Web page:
At 20:37 -0800 1999/12/11, Gregg Reynolds wrote:
>Edward Cherlin wrote:
> > At 13:20 -0800 1999/12/10, =?UTF-8?B?UmV5bm9sZHMsIEdyZWdn?= wrote:
> > > - How does Korean annotate Chinese characters? Hangul?
> > It's more the other way around. The text will be in Hangul, with
> > occasional references to the Hanja for Chinese loan-words, as in the
> > Sino-Korean
> > U+C704 AE14 0028 570D 7881 0029
> > wi gi ( surround board game )
> > hangul hangul ASCII hanja hanja ASCII
>Very interesting. But presumably Hanja are annotated somehow in pedagogical
I don't have any elementary school books here, but I can check
whether our local Korean bookstore has any.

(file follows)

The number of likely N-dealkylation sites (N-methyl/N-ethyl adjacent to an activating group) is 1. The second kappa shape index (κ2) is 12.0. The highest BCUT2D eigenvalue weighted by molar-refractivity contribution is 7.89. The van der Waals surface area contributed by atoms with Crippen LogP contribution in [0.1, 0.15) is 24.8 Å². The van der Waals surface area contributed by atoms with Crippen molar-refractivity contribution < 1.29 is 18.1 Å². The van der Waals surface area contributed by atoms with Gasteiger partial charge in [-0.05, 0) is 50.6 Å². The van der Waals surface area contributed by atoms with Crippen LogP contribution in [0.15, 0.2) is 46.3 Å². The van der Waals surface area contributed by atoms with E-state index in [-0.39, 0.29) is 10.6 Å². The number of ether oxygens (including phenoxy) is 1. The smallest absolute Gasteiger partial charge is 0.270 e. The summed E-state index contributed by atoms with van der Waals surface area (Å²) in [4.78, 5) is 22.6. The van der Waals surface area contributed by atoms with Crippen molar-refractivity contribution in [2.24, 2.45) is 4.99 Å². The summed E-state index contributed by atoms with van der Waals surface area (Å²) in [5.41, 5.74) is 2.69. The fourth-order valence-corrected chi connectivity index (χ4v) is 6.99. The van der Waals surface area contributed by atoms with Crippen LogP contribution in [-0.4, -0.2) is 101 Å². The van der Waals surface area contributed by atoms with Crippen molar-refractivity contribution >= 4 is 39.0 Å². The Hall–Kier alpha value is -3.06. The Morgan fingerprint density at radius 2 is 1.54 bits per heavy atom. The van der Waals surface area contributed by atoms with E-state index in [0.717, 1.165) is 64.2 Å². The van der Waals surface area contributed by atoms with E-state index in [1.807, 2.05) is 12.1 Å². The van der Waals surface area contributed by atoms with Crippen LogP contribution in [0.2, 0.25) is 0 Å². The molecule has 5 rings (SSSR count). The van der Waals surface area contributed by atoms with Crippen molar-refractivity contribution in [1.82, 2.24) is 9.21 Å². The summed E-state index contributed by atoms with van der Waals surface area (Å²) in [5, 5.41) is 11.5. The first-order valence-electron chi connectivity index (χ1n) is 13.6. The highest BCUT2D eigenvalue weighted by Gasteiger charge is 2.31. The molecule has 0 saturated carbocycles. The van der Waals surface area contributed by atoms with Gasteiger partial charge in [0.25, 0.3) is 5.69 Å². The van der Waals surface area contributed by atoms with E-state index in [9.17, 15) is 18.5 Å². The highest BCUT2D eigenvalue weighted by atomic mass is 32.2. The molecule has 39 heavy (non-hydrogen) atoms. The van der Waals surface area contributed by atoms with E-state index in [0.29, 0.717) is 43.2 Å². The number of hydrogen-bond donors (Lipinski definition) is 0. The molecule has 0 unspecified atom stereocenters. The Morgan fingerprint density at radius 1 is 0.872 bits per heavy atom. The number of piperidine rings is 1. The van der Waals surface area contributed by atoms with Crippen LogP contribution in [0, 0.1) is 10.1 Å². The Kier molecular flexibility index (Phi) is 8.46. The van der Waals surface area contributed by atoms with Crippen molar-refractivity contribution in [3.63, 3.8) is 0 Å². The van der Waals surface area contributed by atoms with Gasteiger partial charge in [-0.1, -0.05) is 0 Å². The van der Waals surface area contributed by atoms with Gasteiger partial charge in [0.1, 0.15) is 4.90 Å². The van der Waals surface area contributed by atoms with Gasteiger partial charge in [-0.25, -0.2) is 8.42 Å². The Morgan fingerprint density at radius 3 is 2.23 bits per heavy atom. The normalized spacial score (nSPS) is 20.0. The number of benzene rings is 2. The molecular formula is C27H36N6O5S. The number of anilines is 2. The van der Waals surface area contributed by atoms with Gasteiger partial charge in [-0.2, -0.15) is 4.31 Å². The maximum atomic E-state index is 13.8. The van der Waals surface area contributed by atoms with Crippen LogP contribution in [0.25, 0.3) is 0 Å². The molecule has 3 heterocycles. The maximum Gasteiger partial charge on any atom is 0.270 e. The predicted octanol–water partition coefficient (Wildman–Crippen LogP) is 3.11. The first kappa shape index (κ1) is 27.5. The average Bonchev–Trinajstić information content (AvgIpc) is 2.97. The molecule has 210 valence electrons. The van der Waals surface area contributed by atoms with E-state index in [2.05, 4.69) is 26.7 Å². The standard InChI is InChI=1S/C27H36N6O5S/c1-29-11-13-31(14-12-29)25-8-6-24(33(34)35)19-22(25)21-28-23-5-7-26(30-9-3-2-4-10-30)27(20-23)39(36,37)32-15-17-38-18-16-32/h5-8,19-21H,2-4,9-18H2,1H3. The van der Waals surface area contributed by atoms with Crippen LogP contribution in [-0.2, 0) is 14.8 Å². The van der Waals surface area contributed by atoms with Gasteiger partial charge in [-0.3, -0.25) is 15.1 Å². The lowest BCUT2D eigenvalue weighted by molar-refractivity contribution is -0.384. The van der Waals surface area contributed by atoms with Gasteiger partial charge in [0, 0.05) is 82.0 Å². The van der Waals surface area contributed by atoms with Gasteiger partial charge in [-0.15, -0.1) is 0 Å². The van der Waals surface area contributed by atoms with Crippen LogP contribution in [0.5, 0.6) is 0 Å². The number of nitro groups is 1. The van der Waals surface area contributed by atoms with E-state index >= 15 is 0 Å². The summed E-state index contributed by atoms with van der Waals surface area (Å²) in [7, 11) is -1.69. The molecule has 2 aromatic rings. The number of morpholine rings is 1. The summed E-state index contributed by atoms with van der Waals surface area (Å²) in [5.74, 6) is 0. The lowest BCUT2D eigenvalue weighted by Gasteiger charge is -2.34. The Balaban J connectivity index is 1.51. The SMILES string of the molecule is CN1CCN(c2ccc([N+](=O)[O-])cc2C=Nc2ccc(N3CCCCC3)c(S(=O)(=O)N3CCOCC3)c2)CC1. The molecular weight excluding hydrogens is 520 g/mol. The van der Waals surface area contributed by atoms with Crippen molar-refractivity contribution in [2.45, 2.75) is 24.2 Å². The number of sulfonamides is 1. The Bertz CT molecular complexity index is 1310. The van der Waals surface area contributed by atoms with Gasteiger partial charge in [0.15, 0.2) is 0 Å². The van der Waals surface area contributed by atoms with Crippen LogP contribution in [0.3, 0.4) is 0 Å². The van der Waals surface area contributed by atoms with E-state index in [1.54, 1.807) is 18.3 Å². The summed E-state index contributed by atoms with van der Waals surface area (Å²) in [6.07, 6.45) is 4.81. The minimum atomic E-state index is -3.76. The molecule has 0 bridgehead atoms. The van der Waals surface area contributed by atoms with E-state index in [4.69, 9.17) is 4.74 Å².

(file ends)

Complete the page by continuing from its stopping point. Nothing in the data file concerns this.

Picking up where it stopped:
>(And isn't "ouiji" a fortune-telling game? :)
In the case of oui-ja, the answer would be "yes", of course.
Romanizations of Korean for English-speaking readers use either 'k'
or 'g' to represent the sound of the letter kieuk/gieug. Neither is a
good fit, since kieuk is neither plosive like initial 'k' in English
nor voiced like 'g'. In any case, it isn't a 'j' sound, which belongs
to the letter named (romanized spelling) jieuj/(romanized
pronunciation) jieut in initial or medial position.
Edward Cherlin, Spamfighter <http://www.cauce.org>
"It isn't what you don't know that hurts you, it's
what you know that ain't so."--Mark Twain, or else
some other prominent 19th century humorist and wit
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